NumberConjugacyClasses to the remaining 12 groups and
eliminates all but
The catch is that the selection functions will take a large amount of
time if they cannot recognize any special functions. For example the
following selection will take a large amount of time, because only
IsSimple is recognized, and there are 116 simple groups in the
primitive groups library.
AllPrimitiveGroups( IsSimple, true, NumberConjugacyClasses, 9 );
So you should specify a sufficiently large set of recognizable functions when you call a selection function. It is also advisable to put those functions first (though in some group libraries the selection function will automatically rearrange the argument pairs so that the recognized functions come first). The sections describing the individual group libraries in chapter Group Libraries tell you which functions are recognized by the selection function of that group library.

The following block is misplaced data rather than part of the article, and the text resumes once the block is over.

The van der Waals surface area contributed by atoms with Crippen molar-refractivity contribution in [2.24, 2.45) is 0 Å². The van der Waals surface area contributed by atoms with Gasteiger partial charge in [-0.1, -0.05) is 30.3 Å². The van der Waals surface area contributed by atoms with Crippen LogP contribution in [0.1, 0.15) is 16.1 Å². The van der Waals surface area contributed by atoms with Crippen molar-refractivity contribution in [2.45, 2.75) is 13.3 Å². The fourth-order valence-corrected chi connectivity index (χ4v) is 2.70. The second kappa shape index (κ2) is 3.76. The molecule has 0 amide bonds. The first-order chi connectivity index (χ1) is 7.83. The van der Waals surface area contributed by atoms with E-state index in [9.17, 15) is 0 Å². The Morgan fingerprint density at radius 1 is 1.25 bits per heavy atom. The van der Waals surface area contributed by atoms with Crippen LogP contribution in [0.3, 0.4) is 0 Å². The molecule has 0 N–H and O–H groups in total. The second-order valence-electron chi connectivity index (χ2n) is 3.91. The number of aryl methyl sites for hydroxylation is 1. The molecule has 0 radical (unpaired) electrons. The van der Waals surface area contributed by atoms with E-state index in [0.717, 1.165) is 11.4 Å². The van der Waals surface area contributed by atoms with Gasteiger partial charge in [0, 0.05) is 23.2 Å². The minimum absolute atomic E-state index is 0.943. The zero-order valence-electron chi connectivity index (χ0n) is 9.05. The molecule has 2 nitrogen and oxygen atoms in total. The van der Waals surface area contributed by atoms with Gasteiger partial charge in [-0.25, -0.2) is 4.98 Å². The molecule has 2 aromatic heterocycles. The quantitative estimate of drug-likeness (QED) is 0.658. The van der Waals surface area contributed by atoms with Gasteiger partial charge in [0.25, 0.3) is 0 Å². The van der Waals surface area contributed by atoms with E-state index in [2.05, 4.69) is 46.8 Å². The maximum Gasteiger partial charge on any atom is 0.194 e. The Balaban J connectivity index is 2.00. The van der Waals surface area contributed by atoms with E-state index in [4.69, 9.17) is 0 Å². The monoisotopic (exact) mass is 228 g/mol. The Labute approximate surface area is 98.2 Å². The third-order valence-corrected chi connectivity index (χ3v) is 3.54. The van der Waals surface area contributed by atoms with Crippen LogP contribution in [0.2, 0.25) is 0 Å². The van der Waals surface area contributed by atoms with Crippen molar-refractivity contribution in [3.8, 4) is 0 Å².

There is another function, called the example function that behaves
similar to the selection function. Instead of returning a list of all
groups with a certain set of properties it only returns one such group.
The name of the example function is obtained by replacing
and stripping the
s at the end of the name of the selection function.
gap> OnePrimitiveGroup( DegreeOperation, [1..10], > IsSimple, true, > IsCyclic, false, > NumberConjugacyClasses, 9 ); A(7)
The example function works just like the selection function. That means that all the above comments about the special functions that are recognized also apply to the example function.
Let us now look at the 2-groups library. It is accessed in the same way
as the primitive groups library. There is an extraction function
TwoGroup, a selection function
AllTwoGroups, and an example function
gap> g := TwoGroup( 128, 5 ); Group( a1, a2, a3, a4, a5, a6, a7 ) gap> Size( g ); 128 gap> NumberConjugacyClasses( g ); 80
The groups are all displayed as
Group( a1, a2, ..., an ), where 2^n
is the size of the group.
gap> AllTwoGroups( Size, 256, > Rank, 3, > pClass, 2 ); [ Group( a1, a2, a3, a4, a5, a6, a7, a8 ), Group( a1, a2, a3, a4, a5, a6, a7, a8 ), Group( a1, a2, a3, a4, a5, a6, a7, a8 ), Group( a1, a2, a3, a4, a5, a6, a7, a8 ) ] gap> l := AllTwoGroups( Size, 256, > Rank, 3, > pClass, 5, > g -> Length( DerivedSeries( g ) ), 4 );; gap> Length( l ); 28